~m

A Riot of Splendor and Gold- Versailles, France

We awoke extra early that day so we could make it into Munich to catch my train to Paris.By early I mean, 4am early and I’m still not sure how Julia forgave me for making her wake up so early to drive me into town and help navigate me through München HBF, especially when she had to go to work right afterwards. Have I mentioned how much of an amazing person she is and how lucky I am that she let me stay with her? If I haven’t, you can be sure I’ll expand on that even more in my last Out-Takes post.

The train was thankfully caught well on-time and I was beyond grateful it would be a one way no transfers journey as I was sure I would have messed something up otherwise, given how tired I felt after a pretty sleepless night (as the night before I had gotten a call from work regarding a job I had applied for the week before I left on this trip-so fun). My fellow passenger was a bit of a weird guy but we left each other alone and apart from peeking over at my journals as I wrote in them, he was a perfectly fine silent travel companion.

The plan had been, once I made it to Paris, to meet up with my friend Rachid. Things of course rarely turn out to plan and by the time it was 3pm I had only just managed to check into my hotel and catch a breather. At this point I had to really consider, do I have the energy to meet up with my friend for the first time ever and make a good impression or will I end up very tired and stressed and hating myself a little? There were also some documents for work I needed to look over and sign so I ended up staying in, getting room service and enjoying the beautiful view (and the incredible sound of the bells from Notre-Dame just a bit down the street) from my room while resting my weary body from the last 12 days of constant traveling. At this point I had been in 3 different countries (4 if you count my unexpected prolonged stop at Dublin airport) and was appreciative for a chance to rest. Rachid was incredibly understanding as well and we made plans to meet up the next evening after I made it back from the Palace of Versailles.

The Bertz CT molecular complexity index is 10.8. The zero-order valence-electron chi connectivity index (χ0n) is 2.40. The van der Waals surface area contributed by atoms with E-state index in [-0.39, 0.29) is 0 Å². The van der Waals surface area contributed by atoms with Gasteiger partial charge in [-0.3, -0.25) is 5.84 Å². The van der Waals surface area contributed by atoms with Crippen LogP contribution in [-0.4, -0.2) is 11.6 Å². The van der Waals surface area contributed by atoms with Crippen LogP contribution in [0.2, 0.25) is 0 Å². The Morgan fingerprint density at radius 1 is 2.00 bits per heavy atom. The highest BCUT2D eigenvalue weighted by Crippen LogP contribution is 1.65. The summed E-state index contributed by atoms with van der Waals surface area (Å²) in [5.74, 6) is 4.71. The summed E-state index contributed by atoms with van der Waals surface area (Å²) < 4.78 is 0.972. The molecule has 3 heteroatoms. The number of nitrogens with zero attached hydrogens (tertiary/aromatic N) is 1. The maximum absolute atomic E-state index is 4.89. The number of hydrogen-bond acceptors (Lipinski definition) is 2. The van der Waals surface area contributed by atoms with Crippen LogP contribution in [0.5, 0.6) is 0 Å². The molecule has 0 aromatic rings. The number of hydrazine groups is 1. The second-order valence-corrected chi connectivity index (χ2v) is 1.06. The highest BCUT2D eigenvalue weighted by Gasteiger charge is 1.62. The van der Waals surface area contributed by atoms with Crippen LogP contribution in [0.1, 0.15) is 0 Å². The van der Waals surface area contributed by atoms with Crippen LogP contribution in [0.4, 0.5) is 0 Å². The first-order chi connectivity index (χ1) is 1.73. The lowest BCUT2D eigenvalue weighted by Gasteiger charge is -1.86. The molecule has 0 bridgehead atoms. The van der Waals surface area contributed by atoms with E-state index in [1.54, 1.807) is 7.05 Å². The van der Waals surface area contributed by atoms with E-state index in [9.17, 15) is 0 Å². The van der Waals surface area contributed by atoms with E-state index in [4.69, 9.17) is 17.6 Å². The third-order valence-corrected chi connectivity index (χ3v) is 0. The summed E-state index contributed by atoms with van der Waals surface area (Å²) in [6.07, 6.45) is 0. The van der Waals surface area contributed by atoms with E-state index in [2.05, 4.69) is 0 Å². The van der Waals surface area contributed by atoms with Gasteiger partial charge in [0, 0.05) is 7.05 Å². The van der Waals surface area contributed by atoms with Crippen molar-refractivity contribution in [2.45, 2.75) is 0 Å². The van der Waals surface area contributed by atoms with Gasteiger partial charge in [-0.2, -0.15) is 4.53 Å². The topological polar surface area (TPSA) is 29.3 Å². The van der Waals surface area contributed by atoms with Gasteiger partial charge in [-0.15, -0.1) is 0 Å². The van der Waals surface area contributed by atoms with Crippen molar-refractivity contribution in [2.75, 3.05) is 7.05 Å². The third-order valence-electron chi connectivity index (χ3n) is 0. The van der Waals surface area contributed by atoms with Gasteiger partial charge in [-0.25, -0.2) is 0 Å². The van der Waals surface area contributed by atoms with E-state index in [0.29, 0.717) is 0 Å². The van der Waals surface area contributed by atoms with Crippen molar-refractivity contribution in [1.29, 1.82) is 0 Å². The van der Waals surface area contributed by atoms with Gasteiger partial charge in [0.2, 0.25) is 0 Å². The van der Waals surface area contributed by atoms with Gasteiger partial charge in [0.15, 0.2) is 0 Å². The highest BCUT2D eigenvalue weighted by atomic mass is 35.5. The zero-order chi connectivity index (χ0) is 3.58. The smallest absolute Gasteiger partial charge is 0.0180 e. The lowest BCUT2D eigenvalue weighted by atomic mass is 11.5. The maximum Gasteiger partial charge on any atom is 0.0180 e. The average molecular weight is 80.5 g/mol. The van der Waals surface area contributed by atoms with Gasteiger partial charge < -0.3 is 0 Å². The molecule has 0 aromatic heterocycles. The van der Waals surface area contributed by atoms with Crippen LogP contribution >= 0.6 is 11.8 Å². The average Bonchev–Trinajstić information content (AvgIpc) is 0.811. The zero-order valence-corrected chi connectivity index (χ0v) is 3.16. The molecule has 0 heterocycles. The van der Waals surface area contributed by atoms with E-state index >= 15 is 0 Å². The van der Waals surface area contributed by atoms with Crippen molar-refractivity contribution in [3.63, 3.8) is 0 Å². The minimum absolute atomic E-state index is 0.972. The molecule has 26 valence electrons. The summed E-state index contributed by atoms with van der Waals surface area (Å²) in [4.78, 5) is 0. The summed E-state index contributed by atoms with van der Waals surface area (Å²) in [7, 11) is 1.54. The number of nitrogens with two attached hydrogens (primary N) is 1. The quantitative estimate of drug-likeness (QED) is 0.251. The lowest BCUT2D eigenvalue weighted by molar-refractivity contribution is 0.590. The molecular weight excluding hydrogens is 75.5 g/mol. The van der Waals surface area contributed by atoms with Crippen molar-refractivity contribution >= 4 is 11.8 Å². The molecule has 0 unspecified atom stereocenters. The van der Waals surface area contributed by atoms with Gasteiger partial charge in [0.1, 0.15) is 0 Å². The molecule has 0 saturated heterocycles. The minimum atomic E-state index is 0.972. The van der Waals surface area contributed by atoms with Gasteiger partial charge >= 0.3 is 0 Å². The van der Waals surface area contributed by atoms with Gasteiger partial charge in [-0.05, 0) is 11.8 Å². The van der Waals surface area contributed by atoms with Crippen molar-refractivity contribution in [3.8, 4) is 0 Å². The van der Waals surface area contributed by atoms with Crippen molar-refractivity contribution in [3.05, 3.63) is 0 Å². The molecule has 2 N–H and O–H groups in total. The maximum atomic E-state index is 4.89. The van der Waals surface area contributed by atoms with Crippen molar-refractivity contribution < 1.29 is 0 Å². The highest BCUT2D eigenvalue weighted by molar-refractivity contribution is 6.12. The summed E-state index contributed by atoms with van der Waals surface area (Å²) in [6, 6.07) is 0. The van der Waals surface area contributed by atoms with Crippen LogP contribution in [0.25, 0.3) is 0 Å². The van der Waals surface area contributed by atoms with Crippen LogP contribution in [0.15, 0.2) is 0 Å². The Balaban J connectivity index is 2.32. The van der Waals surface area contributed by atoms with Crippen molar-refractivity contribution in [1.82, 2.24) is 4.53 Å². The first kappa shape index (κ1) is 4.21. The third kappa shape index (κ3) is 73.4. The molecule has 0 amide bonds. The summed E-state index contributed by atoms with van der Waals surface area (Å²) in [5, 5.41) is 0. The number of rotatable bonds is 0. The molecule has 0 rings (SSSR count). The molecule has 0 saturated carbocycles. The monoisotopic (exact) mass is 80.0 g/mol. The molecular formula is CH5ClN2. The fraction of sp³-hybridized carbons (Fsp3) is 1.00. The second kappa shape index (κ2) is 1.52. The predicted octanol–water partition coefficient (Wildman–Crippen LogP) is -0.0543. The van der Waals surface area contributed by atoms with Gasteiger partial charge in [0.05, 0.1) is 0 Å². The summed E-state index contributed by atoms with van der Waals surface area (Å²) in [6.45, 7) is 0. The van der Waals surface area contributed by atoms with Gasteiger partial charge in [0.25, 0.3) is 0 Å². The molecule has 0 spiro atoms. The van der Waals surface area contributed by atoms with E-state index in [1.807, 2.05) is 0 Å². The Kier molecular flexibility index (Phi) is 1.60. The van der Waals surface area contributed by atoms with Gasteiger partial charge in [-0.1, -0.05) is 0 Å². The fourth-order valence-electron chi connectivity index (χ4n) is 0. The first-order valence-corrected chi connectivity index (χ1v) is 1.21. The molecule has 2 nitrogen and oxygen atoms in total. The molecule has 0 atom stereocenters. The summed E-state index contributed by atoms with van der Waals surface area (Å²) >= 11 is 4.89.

The next day, not quite so bright and early as the day before, I made my way to the tour company that would take me to visit Versailles. I wouldn’t normally have gone for a tour but I was traveling alone and transportation to and from Versailles was included and it was skip-the-line entrance so I figured, well why not?

It wasn’t a guided tour, so once they got us out there and through the metaphorical front door, we were set loose with our maps and audio guides and told to meet back in about 8 hours at the front of the main gates.

To say it was packed inside would be a severe understatement. It was filled to almost overflowing with people and at first you really think, alright, is this worth it? And if you’ve read even a couple of my posts on here you’ll know i’m the first to say, “Yeah ok, lets go find somewhere else” but, truly this place is worth sticking it out for. Marble, granite, gold leaf- you can’t turn your head without being confronted by it. Decadent art and wondrously beautiful paintings upon paintings everywhere as far as the eye can see. Every single inch of what you walk through is like being submerged headfirst into a whole other realm of existence.

What was especially interesting to me was being here after having visited places that were so heavily inspired by it, from Herrenchiemsee to Linderhof. I thought I understood well enough the language of opulence but, being here made me understand exactly how little I knew of it.

For those of you unfamiliar with the history of Versailles, here’s a handy link for you to read over . For those of you that are familiar with it, we can dive right into the surreal experience that is being in the Hall of Mirrors.

The crowds fade away into insignificance when you step into the Hall, and nothing else matters- not the noise, the people bumping into you, nothing. For a good minute and a half your brain is completely riveted by the majestic beauty of the room and the tribute it embodies to the artistic and political triumphs of France. Unlike the palaces I visited in Germany, photography is allowed here and as you can see , I full took advantage of it.

357 mirrors adorn the 17 arches opposite the windows encapsulating and showcasing the economic prosperity of France since at the time these were great luxuries (even now I doubt you know anyone that just has a whole bunch of opulent mirrors everywhere in their home just for show).

All in all, even with the crowds, the experience of being here is by itself worth the price of admission.

I walked around a bit more inside for about an hour until I realized with an almost frightening jolt- there’s a whole bunch more to see outside. The immense gardens and other residences just waiting to be visited. And so outside to explore I went.

~m

(P.s If you’re wondering about the tour I took, the hotel I stayed at and such, i’ll be covering all that plus detailing out some very big do’s and don’t for whenever you first travel to Europe in my last post.)